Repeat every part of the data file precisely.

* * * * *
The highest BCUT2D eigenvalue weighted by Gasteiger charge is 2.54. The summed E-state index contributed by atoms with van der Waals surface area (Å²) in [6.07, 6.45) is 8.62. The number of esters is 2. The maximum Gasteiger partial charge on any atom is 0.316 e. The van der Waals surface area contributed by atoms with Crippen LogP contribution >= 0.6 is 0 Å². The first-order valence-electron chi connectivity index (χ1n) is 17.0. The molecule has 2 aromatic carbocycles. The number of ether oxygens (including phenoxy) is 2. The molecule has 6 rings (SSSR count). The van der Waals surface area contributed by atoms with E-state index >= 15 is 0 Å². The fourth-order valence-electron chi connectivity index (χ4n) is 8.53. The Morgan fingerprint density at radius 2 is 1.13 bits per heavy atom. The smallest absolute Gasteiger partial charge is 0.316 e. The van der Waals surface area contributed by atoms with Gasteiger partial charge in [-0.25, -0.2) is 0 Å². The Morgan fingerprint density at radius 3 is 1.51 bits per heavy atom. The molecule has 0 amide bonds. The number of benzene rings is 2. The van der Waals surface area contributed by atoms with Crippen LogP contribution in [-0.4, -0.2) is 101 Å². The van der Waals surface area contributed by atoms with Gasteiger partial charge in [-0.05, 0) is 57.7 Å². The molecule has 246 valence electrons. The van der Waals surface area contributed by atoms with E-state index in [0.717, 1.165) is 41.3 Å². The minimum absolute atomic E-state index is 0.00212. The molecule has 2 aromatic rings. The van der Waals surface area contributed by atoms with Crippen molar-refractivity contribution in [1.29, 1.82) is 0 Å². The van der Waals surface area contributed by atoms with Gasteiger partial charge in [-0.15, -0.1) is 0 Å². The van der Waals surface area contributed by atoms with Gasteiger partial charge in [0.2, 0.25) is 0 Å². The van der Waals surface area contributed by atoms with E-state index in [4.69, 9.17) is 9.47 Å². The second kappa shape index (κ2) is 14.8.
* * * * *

The highest BCUT2D eigenvalue weighted by Gasteiger charge is 2.54. The summed E-state index contributed by atoms with van der Waals surface area (Å²) in [6.07, 6.45) is 8.62. The number of esters is 2. The maximum Gasteiger partial charge on any atom is 0.316 e. The van der Waals surface area contributed by atoms with Crippen LogP contribution >= 0.6 is 0 Å². The first-order valence-electron chi connectivity index (χ1n) is 17.0. The molecule has 2 aromatic carbocycles. The number of ether oxygens (including phenoxy) is 2. The molecule has 6 rings (SSSR count). The van der Waals surface area contributed by atoms with E-state index >= 15 is 0 Å². The fourth-order valence-electron chi connectivity index (χ4n) is 8.53. The Morgan fingerprint density at radius 2 is 1.13 bits per heavy atom. The smallest absolute Gasteiger partial charge is 0.316 e. The van der Waals surface area contributed by atoms with Gasteiger partial charge in [-0.25, -0.2) is 0 Å². The Morgan fingerprint density at radius 3 is 1.51 bits per heavy atom. The molecule has 0 amide bonds. The number of benzene rings is 2. The van der Waals surface area contributed by atoms with Crippen LogP contribution in [-0.4, -0.2) is 101 Å². The van der Waals surface area contributed by atoms with Gasteiger partial charge in [-0.05, 0) is 57.7 Å². The molecule has 246 valence electrons. The van der Waals surface area contributed by atoms with E-state index in [0.717, 1.165) is 41.3 Å². The minimum absolute atomic E-state index is 0.00212. The molecule has 2 aromatic rings. The van der Waals surface area contributed by atoms with Crippen molar-refractivity contribution in [1.29, 1.82) is 0 Å². The van der Waals surface area contributed by atoms with Gasteiger partial charge in [-0.15, -0.1) is 0 Å². The van der Waals surface area contributed by atoms with Gasteiger partial charge in [0.2, 0.25) is 0 Å². The van der Waals surface area contributed by atoms with E-state index in [4.69, 9.17) is 9.47 Å². The second kappa shape index (κ2) is 14.8.